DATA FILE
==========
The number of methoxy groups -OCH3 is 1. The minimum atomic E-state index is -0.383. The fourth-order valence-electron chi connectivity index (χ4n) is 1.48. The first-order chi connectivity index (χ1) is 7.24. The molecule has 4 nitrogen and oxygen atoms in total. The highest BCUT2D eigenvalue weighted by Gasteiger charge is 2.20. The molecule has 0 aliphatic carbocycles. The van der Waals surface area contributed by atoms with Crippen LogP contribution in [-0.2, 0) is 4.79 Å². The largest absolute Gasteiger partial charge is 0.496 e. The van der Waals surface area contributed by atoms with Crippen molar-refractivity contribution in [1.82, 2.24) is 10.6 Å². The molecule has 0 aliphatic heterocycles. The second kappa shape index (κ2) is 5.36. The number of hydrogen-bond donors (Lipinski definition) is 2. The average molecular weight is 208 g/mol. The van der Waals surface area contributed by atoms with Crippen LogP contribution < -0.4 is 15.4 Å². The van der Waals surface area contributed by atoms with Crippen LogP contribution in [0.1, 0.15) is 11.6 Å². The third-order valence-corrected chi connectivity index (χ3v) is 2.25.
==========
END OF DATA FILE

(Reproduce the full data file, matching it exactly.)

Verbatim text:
The number of methoxy groups -OCH3 is 1. The minimum atomic E-state index is -0.383. The fourth-order valence-electron chi connectivity index (χ4n) is 1.48. The first-order chi connectivity index (χ1) is 7.24. The molecule has 4 nitrogen and oxygen atoms in total. The highest BCUT2D eigenvalue weighted by Gasteiger charge is 2.20. The molecule has 0 aliphatic carbocycles. The van der Waals surface area contributed by atoms with Crippen LogP contribution in [-0.2, 0) is 4.79 Å². The largest absolute Gasteiger partial charge is 0.496 e. The van der Waals surface area contributed by atoms with Crippen molar-refractivity contribution in [1.82, 2.24) is 10.6 Å². The molecule has 0 aliphatic heterocycles. The second kappa shape index (κ2) is 5.36. The number of hydrogen-bond donors (Lipinski definition) is 2. The average molecular weight is 208 g/mol. The van der Waals surface area contributed by atoms with Crippen LogP contribution < -0.4 is 15.4 Å². The van der Waals surface area contributed by atoms with Crippen LogP contribution in [0.1, 0.15) is 11.6 Å². The third-order valence-corrected chi connectivity index (χ3v) is 2.25.